“Do I really need to come in right now for my screening mammogram?”
“My answer is yes,” said Amie Hop, MD, a Spectrum Health general surgeon and breast care specialist.
That’s Dr. Hop’s straightforward reply to patients if they ask her whether routine breast care appointments should be kept amid the COVID-19 pandemic.
“This virus is something that’s been around for a while,” Dr. Hop said. “It’s not going away on an immediate basis. Even if we have a vaccine, it takes time.”
While many hospital systems had to pause some medical services this past spring when the COVID-19 virus first emerged, Spectrum Health teams have since established additional safety measures and rescheduled patients for most appointments.
“This has gone on too long for people to postpone things that keep them healthy,” Dr. Hop said.
Speaking during the recent Susan G. Komen Michigan webinar, Powerfully Pink, Dr. Hop shared her perspective about how the COVID-19 pandemic has affected breast cancer services.
Spectrum Health has been fortunate to continue offering breast cancer treatment and care all year long.
“We never stopped diagnostic tests,” Dr. Hop said. “We never stopped doing imaging on people who had symptom concerns, so that we didn’t delay someone who was potentially having an issue—like a breast mass—from seeking care.”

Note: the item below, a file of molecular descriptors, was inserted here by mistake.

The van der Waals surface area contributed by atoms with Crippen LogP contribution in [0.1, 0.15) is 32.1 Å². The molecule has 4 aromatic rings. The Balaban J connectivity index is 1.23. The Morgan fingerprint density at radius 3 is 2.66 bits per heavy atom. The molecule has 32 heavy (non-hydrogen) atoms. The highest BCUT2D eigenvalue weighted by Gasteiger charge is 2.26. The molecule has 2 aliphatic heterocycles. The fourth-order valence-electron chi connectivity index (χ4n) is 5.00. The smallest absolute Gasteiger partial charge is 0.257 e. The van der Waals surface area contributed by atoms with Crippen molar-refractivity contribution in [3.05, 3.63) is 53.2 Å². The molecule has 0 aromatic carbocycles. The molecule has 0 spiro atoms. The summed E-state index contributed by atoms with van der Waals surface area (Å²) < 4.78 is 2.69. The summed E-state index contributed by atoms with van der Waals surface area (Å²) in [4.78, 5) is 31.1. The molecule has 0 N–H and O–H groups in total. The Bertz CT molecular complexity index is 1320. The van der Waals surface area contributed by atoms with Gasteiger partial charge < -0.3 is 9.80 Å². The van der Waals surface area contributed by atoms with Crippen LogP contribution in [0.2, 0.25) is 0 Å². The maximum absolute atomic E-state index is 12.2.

Routine breast cancer screenings paused this past spring, but only for about six weeks.
Most other services have continued uninterrupted, although with much tighter controls.
In areas where a patient’s underlying health may be more vulnerable as a result of treatment—chemotherapy, for example—health teams have helped patients follow scrupulous safety precautions and social distancing “to make sure those patients aren’t encountering as many people.”
The pandemic has also ushered in a measure of positive changes, including a sweeping acceptance of virtual services and telemedicine. That trend is likely to stick around long after the virus is wrangled.
“We’ve been doing a lot of telehealth,” Dr. Hop said, adding that it’s been especially helpful for post-op and follow-up visits.
There’s also one treatment area that has played a central role in this COVID-19 saga: mental health counseling.
“I’ve seen more people being open to that option and discussing it,” Dr. Hop said. “It’s a healthy thing and it’s another place to have personal connection.”
Trouble with breast health can be stressful on its own, but amid a pandemic the emotional toll is only heightened as patients face limited access to friends and support systems.
“It’s important to acknowledge when we are stressed and when we need assistance,” Dr. Hop said. “Even if it’s just reassurance from your providers.”
Her recommendation? Don’t be afraid to reach out to a mental health counselor. Also, treat virtual plans with friends and family just as you would in-person meetings—schedule them and stick to them.
“Schedule them as a priority,” she said.